Batman's actions ironically jeopardize Nightwing's life because part two of Luthor's plan is elementary.  All this conflict and threat though arise naturally and not through a stupid contrivance.  This is still a surprise to me because of Geoff Johns' incumbency of sloppy writing in the post-Crisis.  Credit where credit is due.  Forever Evil is tight and well-thought out.

The rest of the Injustice Gang--Black Adam, Black Manta, Captain Cold, Deathstroke and Sinestro, concentrate on the task in hand.  They kill two of the Syndicate outright, and Manta has a shock in store for the deadly lunatic Atomica.

Not only am I now convinced that Nightwing will make it out of Forever Evil alive, but I suspect he will emerge physically unscathed.  I though he would end up disfigured to predicate his taking over the Red Hood role.  The Red Hood switch is still a possibility, due to his secret identity being blown, but Nightwing's assumption of the role will not be due to resulting battle scars, which honestly would have been too convenient and likely wouldn't stick for long.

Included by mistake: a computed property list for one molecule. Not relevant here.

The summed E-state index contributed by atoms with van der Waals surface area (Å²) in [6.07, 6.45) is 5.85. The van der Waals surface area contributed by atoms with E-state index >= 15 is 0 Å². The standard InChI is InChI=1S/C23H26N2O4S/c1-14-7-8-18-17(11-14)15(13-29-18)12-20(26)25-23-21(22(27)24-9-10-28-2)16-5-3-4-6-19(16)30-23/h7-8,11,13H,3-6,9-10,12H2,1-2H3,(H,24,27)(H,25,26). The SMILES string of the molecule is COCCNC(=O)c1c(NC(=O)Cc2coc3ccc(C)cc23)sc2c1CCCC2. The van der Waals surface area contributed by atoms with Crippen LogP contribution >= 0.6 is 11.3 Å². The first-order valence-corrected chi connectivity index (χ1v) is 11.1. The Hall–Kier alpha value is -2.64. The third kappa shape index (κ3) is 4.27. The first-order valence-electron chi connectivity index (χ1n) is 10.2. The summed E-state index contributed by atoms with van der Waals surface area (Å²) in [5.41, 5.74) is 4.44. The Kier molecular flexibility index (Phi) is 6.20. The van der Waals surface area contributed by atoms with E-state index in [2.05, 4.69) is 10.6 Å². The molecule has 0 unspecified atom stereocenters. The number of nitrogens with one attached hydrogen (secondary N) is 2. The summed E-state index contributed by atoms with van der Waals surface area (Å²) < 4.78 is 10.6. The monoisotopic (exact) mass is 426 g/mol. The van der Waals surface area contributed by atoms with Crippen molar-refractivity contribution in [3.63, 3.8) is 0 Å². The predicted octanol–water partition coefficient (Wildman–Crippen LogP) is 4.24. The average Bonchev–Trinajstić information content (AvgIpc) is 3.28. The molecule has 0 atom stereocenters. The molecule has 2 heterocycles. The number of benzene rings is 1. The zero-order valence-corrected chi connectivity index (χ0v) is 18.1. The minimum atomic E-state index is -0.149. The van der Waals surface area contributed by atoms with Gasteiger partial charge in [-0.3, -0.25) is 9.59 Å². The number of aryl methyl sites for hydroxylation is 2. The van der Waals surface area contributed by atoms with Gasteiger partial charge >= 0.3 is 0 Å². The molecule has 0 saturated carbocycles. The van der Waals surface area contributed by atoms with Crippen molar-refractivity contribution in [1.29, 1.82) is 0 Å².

Red Hood (Jason Todd) is one of the two Batman Family members Batman takes with him into space to fight on War World.  Batgirl is the second, and as you can see, Batman's haunted by both of their pasts.  This offers a change. 

With few exceptions, The Powers That Be only saw Jason Todd as Batman's momento mori.  Barbara couldn't even be an occasional reminder of Batman's pain.  Seeing Babs in a wheelchair every day should have eaten Batman alive.  Nah.  That was just hunky-dory.  Cause that's where she belonged.  Fortunately, rational minds prevailed and Batgirl finally returned.  Jason returned sooner, from the dead, but hey, water over a thirty-five year old bridge.

The Batman/Superman Annual acts as a superior done in one sequel to a subpar opener.  In that former confusing tale Mongul, the Darkseid wannabe of the galaxy, attempted to take over the earth and kill the Man of Steel and Dark Knight in the workings of a virtual reality game.  Now, Mongul's son comes to earth to offer a more direct challenge and a save for the planet.

Though the annual isn't as interactive as I would have liked.  There's no historic meeting of Batgirl and Supergirl.  It is filled with exciting action and smart character bits that fuel continuity.